Low speed, high descent rate led to September 2012 hard landing and aircraft damage of Jazz Aviation flight in Gaspé, Quebec

DORVAL,QC, Aug. 7, 2014 /CNW/ - In its investigation report (A12Q0161) released today, the Transportation Safety Board of Canada (TSB) determined that a landing approach below the optimum approach slope at a low speed and high descent rate led to the hard landing and fuselage strike of a de Havilland DHC-8-301 at the Gaspé Airport on 10 September 2012. There were no injuries to the 32 passengers and 3 crew members, but the aircraft sustained significant damage to its rear fuselage.

The Jazz Aviation DHC-8 was on a scheduled flight from Iles-de-la-Madelaine, Quebec to Gaspé, Quebec. While on its final approach to land, the aircraft reached the optimum descent angle of 3 degrees and continued its approach, descending gradually below the slope indicated by the runway's precision approach path indicator (PAPI) lights. At 170 feet above the runway threshold, the aircraft descended below the lower limit of the PAPI light descent slope and the pilot flying reduced power, thus reducing speed and increasing the descent rate. This indicated an intention to touch down near the runway threshold. At 45 feet above the runway threshold, the pilot reduced power to idle, further increasing the descent rate and reducing airspeed. The nose was raised just prior to touchdown, and the aircraft landed hard resulting in the lower part of the aft fuselage contacted the runway surface during the landing.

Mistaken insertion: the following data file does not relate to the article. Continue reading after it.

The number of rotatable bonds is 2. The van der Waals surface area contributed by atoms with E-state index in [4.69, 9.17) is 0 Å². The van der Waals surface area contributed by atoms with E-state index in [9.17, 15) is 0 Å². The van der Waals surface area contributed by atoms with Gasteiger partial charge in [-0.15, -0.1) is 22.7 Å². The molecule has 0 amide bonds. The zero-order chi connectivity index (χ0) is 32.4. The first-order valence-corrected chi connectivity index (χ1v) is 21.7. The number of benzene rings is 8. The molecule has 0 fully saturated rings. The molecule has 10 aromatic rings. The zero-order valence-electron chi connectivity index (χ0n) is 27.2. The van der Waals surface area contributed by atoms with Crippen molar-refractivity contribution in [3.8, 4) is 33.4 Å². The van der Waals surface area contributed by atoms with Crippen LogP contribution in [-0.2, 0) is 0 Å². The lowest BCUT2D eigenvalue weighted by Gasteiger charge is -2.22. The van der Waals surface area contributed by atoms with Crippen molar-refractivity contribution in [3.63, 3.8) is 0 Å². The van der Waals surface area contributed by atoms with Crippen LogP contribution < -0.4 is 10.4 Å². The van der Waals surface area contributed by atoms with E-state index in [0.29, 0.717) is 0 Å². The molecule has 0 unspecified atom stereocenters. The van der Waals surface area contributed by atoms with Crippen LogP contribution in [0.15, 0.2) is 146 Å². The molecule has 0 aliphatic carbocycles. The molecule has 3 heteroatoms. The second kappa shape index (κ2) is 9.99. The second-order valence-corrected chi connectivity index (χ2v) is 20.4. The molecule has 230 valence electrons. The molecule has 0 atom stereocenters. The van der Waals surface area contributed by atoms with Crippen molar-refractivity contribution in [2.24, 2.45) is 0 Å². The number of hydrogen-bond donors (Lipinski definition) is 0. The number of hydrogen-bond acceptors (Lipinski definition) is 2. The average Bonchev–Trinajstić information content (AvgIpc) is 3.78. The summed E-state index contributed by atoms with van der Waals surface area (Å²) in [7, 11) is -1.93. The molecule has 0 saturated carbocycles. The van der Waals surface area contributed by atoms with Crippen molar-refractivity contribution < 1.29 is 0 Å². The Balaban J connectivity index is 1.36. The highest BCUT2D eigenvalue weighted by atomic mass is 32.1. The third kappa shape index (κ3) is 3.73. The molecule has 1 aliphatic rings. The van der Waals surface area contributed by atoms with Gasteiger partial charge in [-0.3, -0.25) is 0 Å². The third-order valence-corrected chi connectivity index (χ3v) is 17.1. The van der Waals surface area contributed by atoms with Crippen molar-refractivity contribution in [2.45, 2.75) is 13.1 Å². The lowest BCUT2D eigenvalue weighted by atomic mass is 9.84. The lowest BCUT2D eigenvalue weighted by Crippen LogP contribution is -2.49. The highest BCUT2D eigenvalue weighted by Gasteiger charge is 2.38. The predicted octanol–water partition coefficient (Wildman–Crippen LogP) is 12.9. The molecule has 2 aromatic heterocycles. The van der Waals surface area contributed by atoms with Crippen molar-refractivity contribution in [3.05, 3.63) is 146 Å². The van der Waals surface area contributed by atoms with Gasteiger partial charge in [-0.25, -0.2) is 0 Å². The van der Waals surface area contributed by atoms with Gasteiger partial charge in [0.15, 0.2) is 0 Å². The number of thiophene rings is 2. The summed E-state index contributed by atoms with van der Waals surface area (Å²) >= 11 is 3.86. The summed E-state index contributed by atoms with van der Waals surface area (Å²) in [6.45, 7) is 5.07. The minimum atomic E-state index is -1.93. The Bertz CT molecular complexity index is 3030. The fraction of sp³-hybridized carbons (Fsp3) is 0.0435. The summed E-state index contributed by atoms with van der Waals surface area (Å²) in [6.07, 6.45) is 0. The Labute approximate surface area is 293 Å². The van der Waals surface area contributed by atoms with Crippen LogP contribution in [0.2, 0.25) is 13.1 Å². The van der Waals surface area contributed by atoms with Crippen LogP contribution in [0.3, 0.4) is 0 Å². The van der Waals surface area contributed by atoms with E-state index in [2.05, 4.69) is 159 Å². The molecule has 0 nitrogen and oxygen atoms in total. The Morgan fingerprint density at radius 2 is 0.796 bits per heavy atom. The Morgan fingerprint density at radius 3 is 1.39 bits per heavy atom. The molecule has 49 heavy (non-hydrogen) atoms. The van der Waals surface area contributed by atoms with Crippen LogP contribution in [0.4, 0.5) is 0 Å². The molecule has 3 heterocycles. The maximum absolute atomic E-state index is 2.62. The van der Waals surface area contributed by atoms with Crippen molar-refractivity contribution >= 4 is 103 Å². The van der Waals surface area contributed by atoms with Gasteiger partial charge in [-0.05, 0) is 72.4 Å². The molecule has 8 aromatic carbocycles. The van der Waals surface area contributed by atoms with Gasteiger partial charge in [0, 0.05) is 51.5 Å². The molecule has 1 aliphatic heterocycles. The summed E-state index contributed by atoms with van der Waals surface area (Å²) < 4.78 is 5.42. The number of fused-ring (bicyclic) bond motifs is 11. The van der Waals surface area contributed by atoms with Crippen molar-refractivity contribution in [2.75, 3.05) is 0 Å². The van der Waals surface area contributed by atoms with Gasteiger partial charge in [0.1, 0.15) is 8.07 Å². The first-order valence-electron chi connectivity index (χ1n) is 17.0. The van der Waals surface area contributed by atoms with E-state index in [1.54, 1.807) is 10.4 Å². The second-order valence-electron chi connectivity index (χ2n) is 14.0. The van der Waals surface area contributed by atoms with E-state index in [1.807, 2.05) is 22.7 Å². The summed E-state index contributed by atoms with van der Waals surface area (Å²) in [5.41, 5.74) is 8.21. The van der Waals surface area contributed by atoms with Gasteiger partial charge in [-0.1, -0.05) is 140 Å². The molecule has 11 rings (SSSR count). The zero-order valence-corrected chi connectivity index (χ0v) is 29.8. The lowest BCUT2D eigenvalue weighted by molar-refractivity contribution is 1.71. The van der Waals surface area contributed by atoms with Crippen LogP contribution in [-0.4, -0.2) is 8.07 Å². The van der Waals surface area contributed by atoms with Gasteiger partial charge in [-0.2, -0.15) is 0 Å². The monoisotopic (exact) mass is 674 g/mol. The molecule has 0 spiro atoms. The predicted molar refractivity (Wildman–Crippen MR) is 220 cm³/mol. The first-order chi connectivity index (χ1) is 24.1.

The investigation found that the pilot monitoring did not realize that the aircraft was flying too slowly in time to intervene and prevent the hard landing. An attempt to reduce the rate of descent by applying an abrupt nose-up attitude was ineffective, as the aircraft was already flying too slowly. The aft part of the fuselage striking the runway caused significant structural damage to the aircraft.‎ ‎Furthermore, the crew had not received training on the manufacturer's recommended technique to reduce descent rates close to the ground (increasing engine power and limiting nose-up attitude).

Following the occurrence, Jazz Aviation now provides training on recovery from high descent rates close to the ground to all DHC-8 pilots, and has made improvements to its operating procedures, including amending its short-field landing technique and clarifying stabilized approach and landing criteria.

The TSB is an independent agency that investigates marine, pipeline, railway and aviation transportation occurrences. Its sole aim is the advancement of transportation safety. It is not the function of the Board to assign fault or determine civil or criminal liability.

SOURCE: Transportation Safety Board of Canada

For further information:

Transportation Safety Board of Canada
Media Relations

The TSB is online at www.tsb.gc.ca. Keep up to date through RSSTwitter @TSBCanada, YouTubeFlickr and our blog.


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